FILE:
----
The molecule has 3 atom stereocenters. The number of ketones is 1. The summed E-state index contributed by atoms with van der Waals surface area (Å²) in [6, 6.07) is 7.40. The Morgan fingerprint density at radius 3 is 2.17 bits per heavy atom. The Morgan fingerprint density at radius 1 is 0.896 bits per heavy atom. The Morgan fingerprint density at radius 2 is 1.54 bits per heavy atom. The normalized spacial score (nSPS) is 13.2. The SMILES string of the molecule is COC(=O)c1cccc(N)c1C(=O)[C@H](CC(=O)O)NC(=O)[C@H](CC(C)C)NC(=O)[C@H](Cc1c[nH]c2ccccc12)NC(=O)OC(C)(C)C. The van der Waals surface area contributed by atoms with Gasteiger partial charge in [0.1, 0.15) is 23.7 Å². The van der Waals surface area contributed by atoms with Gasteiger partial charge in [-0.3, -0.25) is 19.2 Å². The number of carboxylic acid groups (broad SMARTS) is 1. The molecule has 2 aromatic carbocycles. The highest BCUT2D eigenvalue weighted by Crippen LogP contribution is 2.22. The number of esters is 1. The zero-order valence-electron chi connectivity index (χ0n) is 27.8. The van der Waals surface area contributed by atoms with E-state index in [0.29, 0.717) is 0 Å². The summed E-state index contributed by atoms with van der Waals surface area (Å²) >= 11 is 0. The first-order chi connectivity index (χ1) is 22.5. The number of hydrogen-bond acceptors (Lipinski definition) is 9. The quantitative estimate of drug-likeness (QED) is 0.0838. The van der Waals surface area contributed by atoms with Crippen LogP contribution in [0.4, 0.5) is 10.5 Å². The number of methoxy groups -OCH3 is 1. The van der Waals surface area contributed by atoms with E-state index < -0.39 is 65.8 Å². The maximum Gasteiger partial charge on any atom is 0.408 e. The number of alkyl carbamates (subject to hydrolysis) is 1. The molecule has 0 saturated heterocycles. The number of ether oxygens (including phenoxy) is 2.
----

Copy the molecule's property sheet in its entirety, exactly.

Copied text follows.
The molecule has 3 atom stereocenters. The number of ketones is 1. The summed E-state index contributed by atoms with van der Waals surface area (Å²) in [6, 6.07) is 7.40. The Morgan fingerprint density at radius 3 is 2.17 bits per heavy atom. The Morgan fingerprint density at radius 1 is 0.896 bits per heavy atom. The Morgan fingerprint density at radius 2 is 1.54 bits per heavy atom. The normalized spacial score (nSPS) is 13.2. The SMILES string of the molecule is COC(=O)c1cccc(N)c1C(=O)[C@H](CC(=O)O)NC(=O)[C@H](CC(C)C)NC(=O)[C@H](Cc1c[nH]c2ccccc12)NC(=O)OC(C)(C)C. The van der Waals surface area contributed by atoms with Gasteiger partial charge in [0.1, 0.15) is 23.7 Å². The van der Waals surface area contributed by atoms with Gasteiger partial charge in [-0.3, -0.25) is 19.2 Å². The number of carboxylic acid groups (broad SMARTS) is 1. The molecule has 2 aromatic carbocycles. The highest BCUT2D eigenvalue weighted by Crippen LogP contribution is 2.22. The number of esters is 1. The zero-order valence-electron chi connectivity index (χ0n) is 27.8. The van der Waals surface area contributed by atoms with E-state index in [0.29, 0.717) is 0 Å². The summed E-state index contributed by atoms with van der Waals surface area (Å²) >= 11 is 0. The first-order chi connectivity index (χ1) is 22.5. The number of hydrogen-bond acceptors (Lipinski definition) is 9. The quantitative estimate of drug-likeness (QED) is 0.0838. The van der Waals surface area contributed by atoms with Crippen LogP contribution in [0.4, 0.5) is 10.5 Å². The number of methoxy groups -OCH3 is 1. The van der Waals surface area contributed by atoms with E-state index < -0.39 is 65.8 Å². The maximum Gasteiger partial charge on any atom is 0.408 e. The number of alkyl carbamates (subject to hydrolysis) is 1. The molecule has 0 saturated heterocycles. The number of ether oxygens (including phenoxy) is 2.